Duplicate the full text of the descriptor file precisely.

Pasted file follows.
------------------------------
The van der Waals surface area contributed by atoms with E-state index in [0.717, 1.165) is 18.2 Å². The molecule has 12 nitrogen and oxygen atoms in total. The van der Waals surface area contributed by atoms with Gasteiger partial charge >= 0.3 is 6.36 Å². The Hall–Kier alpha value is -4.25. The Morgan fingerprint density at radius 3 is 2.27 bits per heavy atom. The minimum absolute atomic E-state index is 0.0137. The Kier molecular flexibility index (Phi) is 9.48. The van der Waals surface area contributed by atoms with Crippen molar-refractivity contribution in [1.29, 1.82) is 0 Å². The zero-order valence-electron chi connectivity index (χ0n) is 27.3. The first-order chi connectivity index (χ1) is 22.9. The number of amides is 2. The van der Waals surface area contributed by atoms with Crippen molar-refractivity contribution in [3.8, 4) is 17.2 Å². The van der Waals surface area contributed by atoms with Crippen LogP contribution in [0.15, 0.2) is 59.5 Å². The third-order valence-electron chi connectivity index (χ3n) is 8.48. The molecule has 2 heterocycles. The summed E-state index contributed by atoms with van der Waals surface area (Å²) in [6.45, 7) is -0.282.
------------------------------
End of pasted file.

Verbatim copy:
The van der Waals surface area contributed by atoms with E-state index in [0.717, 1.165) is 18.2 Å². The molecule has 12 nitrogen and oxygen atoms in total. The van der Waals surface area contributed by atoms with Gasteiger partial charge >= 0.3 is 6.36 Å². The Hall–Kier alpha value is -4.25. The Morgan fingerprint density at radius 3 is 2.27 bits per heavy atom. The minimum absolute atomic E-state index is 0.0137. The Kier molecular flexibility index (Phi) is 9.48. The van der Waals surface area contributed by atoms with Crippen molar-refractivity contribution in [1.29, 1.82) is 0 Å². The zero-order valence-electron chi connectivity index (χ0n) is 27.3. The first-order chi connectivity index (χ1) is 22.9. The number of amides is 2. The van der Waals surface area contributed by atoms with Crippen molar-refractivity contribution in [3.8, 4) is 17.2 Å². The van der Waals surface area contributed by atoms with Crippen LogP contribution in [0.15, 0.2) is 59.5 Å². The third-order valence-electron chi connectivity index (χ3n) is 8.48. The molecule has 2 heterocycles. The summed E-state index contributed by atoms with van der Waals surface area (Å²) in [6.45, 7) is -0.282.